OBITUARY : Lillian Fuchs

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The Independent Online
The death of Lillian Fuchs a few weeks before her 92nd birthday is a sad loss to chamber music. Of her many achievements, which included composition, perhaps the most important was that she belonged to that small body of musicians who believe that the viola can compete with the violin as a solo instrument. She owned a fine Gasparo de Sal viola which she handled with ease in spite of her small stature.

She was born in New York into a musical family and her brothers Joseph (violin) and Harry (cello) both became professional musicians with whom she made many appearances.

Her first instrument was the violin, which she studied with Louis Svecenski and Franz Kneisel at the New York Institute of Musical Art (now the Juilliard School), where she also studied composition with Percy Goetschius. She graduated in 1924, winning numerous prizes. She made a successful New York debut as a violinist in 1926 but had already been playing the viola - her real love - for a year as a member of the Perole String Quartet, with whom she stayed until the mid-1940s.

From this time onwards she earned a distinguished reputation as a viola soloist in the United States and Europe and in 1953 she was a soloist in the Casals Festival at Prades. She also regularly performed chamber music with her brothers and other celebrated musicians. Many composers dedicated works to her, including Jacques de Menasce, Quincy Porter, Vittorio Rieti and Bohuslav Martinu, who wrote the beautiful Madrigaly (1947) for her.

Although equally talented as a composer, the general public are less aware of this side of her accomplishments. She published 12 Caprices for solo viola (1950), Sonata Pastorale (1956) and a Jota and Caprice Fantastique for violin and piano. She also arranged Mozart's Violin Concerto in G (K216) for viola and provided it with cadenzas (1947) and was the first to perform and record Bach's six cello suites on the viola. She made some unique piano accompaniments for the Paganini caprices for violin, written for her brother Joseph.

Teaching was yet another of Fuchs's achievements. She taught at the Manhattan School of Music from 1962, Aspen Summer Institute in Colorado from 1964, and the Juilliard School from 1971. Over the years she was responsible for the training of many musicians now at the top of the profession; she claimed that her very first student on the viola was Isaac Stern, and much later, Pinchas Zukerman. But she said, "I don't take credit for anyone. You can help them, you can feed them, you can educate them, but what they do themselves is what finally counts."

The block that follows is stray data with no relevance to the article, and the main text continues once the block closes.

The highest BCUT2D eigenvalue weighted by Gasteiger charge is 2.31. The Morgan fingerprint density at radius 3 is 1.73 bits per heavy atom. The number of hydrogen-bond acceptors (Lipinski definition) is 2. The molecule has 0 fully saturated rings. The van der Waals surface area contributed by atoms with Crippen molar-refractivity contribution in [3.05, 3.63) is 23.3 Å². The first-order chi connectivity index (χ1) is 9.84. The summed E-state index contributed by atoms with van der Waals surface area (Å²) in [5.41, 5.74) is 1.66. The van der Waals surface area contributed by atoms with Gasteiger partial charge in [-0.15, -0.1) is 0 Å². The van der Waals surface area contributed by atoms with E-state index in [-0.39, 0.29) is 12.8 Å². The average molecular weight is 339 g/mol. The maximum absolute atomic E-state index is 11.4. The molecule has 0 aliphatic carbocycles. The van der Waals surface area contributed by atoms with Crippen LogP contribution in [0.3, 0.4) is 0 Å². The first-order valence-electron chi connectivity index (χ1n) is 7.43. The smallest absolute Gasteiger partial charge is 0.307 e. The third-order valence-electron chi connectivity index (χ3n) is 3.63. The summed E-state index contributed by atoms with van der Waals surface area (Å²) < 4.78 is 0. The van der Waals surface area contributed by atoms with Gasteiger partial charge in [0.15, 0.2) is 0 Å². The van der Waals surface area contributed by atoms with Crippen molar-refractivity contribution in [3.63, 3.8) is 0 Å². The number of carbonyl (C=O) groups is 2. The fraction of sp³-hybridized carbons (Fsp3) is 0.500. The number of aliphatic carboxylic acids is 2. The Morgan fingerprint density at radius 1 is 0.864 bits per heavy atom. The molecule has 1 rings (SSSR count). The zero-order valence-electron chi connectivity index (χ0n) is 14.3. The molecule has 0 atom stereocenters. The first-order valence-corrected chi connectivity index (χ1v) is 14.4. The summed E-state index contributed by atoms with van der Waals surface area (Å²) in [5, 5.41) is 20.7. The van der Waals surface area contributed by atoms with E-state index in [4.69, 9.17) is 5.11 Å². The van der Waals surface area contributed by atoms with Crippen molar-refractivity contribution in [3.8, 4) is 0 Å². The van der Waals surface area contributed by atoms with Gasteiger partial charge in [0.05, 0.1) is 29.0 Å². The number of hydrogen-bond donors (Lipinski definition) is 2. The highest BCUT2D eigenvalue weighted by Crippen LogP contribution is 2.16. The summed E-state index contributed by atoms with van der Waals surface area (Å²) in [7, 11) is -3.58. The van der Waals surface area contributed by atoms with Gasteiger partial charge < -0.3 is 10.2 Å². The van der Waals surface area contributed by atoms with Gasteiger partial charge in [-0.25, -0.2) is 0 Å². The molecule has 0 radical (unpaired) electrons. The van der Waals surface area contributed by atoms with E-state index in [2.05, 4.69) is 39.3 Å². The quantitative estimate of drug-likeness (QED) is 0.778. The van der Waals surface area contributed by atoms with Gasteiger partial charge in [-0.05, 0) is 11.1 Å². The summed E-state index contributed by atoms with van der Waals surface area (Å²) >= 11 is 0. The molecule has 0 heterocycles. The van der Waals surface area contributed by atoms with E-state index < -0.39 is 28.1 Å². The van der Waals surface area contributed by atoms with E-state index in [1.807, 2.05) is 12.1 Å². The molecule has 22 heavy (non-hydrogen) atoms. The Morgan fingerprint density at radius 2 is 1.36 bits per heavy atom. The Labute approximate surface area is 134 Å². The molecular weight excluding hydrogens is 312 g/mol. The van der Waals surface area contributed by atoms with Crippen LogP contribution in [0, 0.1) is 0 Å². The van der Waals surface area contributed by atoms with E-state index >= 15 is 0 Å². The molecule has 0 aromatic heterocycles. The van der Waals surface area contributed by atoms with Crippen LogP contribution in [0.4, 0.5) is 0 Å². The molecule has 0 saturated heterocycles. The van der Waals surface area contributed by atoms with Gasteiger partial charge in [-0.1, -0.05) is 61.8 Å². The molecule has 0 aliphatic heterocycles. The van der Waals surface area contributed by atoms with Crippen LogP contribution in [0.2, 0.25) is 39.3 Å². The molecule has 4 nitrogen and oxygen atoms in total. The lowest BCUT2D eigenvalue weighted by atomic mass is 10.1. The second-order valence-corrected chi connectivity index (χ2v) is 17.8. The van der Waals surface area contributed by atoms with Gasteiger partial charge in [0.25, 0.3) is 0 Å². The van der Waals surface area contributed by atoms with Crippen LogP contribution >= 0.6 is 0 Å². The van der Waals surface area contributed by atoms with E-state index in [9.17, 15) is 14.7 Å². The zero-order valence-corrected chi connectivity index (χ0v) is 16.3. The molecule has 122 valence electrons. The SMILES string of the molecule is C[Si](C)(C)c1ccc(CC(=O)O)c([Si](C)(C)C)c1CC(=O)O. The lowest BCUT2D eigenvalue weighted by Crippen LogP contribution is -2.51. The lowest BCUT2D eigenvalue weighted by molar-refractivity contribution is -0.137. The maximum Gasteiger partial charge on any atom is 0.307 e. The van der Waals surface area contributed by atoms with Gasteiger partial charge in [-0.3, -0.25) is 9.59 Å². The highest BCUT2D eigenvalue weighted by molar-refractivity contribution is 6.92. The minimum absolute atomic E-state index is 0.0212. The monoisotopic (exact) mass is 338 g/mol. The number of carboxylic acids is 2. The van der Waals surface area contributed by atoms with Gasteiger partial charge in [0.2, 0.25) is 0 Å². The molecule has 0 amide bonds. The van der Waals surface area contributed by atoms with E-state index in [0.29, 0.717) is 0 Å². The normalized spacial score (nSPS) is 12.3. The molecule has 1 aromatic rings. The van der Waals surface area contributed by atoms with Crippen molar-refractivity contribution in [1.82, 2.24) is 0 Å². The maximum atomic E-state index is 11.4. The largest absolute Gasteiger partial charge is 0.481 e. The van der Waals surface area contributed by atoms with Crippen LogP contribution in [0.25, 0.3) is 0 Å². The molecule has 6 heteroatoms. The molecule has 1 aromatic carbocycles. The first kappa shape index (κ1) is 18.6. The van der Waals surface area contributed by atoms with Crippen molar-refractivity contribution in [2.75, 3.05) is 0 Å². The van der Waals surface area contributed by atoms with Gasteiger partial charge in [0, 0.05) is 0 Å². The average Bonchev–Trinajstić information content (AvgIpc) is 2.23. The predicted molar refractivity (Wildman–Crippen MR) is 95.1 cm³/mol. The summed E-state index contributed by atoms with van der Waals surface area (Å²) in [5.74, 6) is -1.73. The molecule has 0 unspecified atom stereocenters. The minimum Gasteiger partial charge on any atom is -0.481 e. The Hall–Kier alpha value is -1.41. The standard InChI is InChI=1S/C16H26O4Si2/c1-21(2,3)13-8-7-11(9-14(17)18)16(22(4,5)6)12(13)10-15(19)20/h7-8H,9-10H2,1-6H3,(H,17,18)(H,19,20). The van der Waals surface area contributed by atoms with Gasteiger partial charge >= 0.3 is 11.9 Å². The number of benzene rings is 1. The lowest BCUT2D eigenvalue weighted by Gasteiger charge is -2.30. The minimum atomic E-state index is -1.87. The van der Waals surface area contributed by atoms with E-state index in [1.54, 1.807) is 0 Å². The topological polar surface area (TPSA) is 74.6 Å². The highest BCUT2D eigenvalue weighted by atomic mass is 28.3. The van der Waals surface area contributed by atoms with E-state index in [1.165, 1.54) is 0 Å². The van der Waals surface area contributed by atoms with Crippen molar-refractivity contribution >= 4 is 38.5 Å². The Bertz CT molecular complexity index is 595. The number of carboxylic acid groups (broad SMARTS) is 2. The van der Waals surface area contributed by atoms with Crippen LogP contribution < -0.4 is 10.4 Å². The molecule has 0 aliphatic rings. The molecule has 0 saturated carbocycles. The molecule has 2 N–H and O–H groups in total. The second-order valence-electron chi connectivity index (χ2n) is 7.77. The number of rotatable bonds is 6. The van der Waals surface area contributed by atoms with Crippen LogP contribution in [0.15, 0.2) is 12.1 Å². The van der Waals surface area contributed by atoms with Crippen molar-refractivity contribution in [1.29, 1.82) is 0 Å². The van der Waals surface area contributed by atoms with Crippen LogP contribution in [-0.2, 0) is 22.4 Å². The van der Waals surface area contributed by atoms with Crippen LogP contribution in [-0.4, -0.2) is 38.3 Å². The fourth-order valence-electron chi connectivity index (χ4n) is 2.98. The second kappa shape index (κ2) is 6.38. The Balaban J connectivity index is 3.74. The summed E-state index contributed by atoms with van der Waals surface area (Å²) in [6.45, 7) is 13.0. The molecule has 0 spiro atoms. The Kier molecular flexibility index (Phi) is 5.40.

Fuchs made many recordings, an outstanding example being the Mozart Sinfonia Concertante (K364) and Duos for Violin and Viola (K423) with her brother Joseph. Recently reissued on CD are two live performances of the Mozart with Casals conducting, and the String Divertimento with her brother and the cellist Paul Tortelier.

In 1932 Fuchs married Ludwig Stein, a businessman and amateur musician. They were together for 60 years until his death in 1992. Their twin daughters, Barbara Mallow (cello) and Carol Amado (violin) have followed in the family footsteps and both enjoy successful professional careers.

Lillian Fuchs was constantly praised for her flawless technique, her rich and expressive tone and her interpretation which revealed a creative and sensitive musical mind.

Margaret Campbell

Lillian Fuchs, violinist, violist, composer and teacher: born New York 18 November 1903; married 1932 Ludwig Stein (died 1992; two daughters); died Englewood, New Jersey 6 October 1995.